Dekker to talk with WADA

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Oct 16, 2010
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hrotha said:
Garmin's official policy is to give riders a dope-free environment where they aren't pressured to dope, implying most if not all of their veteran riders were in doping teams or doped themselves, and tacitly admitting so. If you accept this premise, signing Dekker makes perfect sense.
If you do professional sports such as cycling, it's either cheat or get cheated.
Either you feed the mouths of your family, or you live under the bridge.

Garmin can only pretend to train clean winners in a filthy playing field.
 
sniper said:
If you do professional sports such as cycling, it's either cheat or get cheated.
Either you feed the mouths of your family, or you live under the bridge.

Garmin can only pretend to train clean winners in a filthy playing field.
Fine, but all I'm saying is there's no contradiction in signing Dekker.
 

Dr. Maserati

BANNED
Jun 19, 2009
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Zinoviev Letter said:
Well, yes, of course.

Take them at face value for a moment and assume that Garmin management are absolutely sincere about running a dope free team. So they have an internal testing programme, encourage riders to cooperate with the authorities, and provide them with a team situation where they aren't being pressured to dope and indeed are pressured not to do so.

Even with the best will in the world, they don't have mind control powers. If a rider is very careful and reasonably clever and determined to dope, he might well be able to do so while circumventing internal as well as external controls. The team can stop you jacking up on the bus, but they can't keep an eye on you every moment of every day. And while a team can avoid pressuring you to dope themselves, they can't simply abolish personal ambition or greed. All that even an absolutely perfect team could do is provide an anti-doping atmosphere and internal testing. The ultimate decision rests with the rider in such a situation.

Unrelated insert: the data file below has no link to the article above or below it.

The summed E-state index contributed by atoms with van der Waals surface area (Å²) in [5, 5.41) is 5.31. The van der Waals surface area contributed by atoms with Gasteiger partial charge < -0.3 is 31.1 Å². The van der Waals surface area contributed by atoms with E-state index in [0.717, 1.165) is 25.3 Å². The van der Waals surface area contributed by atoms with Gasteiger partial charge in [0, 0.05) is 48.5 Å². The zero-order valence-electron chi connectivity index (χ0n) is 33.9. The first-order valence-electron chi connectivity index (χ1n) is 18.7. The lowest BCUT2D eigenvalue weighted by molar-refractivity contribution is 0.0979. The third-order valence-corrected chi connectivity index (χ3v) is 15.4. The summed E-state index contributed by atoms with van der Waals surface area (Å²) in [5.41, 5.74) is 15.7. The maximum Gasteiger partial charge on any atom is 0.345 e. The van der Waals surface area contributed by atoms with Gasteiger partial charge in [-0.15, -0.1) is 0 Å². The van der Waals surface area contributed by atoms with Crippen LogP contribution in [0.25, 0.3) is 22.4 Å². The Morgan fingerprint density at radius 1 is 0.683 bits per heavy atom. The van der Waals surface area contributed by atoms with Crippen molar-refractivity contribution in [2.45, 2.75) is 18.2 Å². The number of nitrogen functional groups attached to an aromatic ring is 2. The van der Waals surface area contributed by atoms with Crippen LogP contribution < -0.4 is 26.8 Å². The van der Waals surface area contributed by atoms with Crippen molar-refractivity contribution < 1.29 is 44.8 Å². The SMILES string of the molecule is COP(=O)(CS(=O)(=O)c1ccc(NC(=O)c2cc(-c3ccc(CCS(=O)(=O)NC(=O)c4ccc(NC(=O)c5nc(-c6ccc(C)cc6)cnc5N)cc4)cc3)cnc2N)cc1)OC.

Thats pretty much how I view Garmin - they put in place an environment to discourage doping.

Zinoviev Letter said:
In fairness to Garmin, they've been going for quite a few years now without even a hint of a doping scandal. And it's not as if Vaughters is Mr Popularity over in UCI headquarters.
But this is the problem.
They had the whole Lowe/White mess - what that showed was that the controls that Garmin had in place to keep an eye on personnel and who they went to failed.
 
Oct 16, 2010
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Dr. Maserati said:
Thats pretty much how I view Garmin - they put in place an environment to discourage doping.
perception is reality, wasn't that Garmin's slogan?
 
Oct 6, 2009
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Re: Re:

IndianCyclist said:
He doped his entire career. which is why probably the difference in performance was huge.
So did a lot of others probably. If he'd have done like some others appear to be doing, kept doping carefully and getting decent results, he'd still have a nice long career.

Mistake was in going to Garmin, where careers (except for a blessed few) go to die.
 
Oct 6, 2009
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Dekker_Tifosi said:
A sad day, but his heart wasn't really in it. No dope or doping, if you don't train properly anymore for 1,5 years and then have no confidence left, you'll never return to your old level.
I'd like to know how much coaching and help he actually got from Garmin. They don't seem to do much with some of their roster, guys don't get results, maybe don't have so many race days, and then either retire or end up stepping down to Conti level.

I know Garmin has a small budget, but I question how much they are able to do as regards motivation, sports pyschology, and plain old everyday training and coaching. If you're going to (1) ride clean, and (2) pick up riders on the cheap, you ought to be leaning heavily on all the good, legal development aids you can get.
 
Sep 29, 2012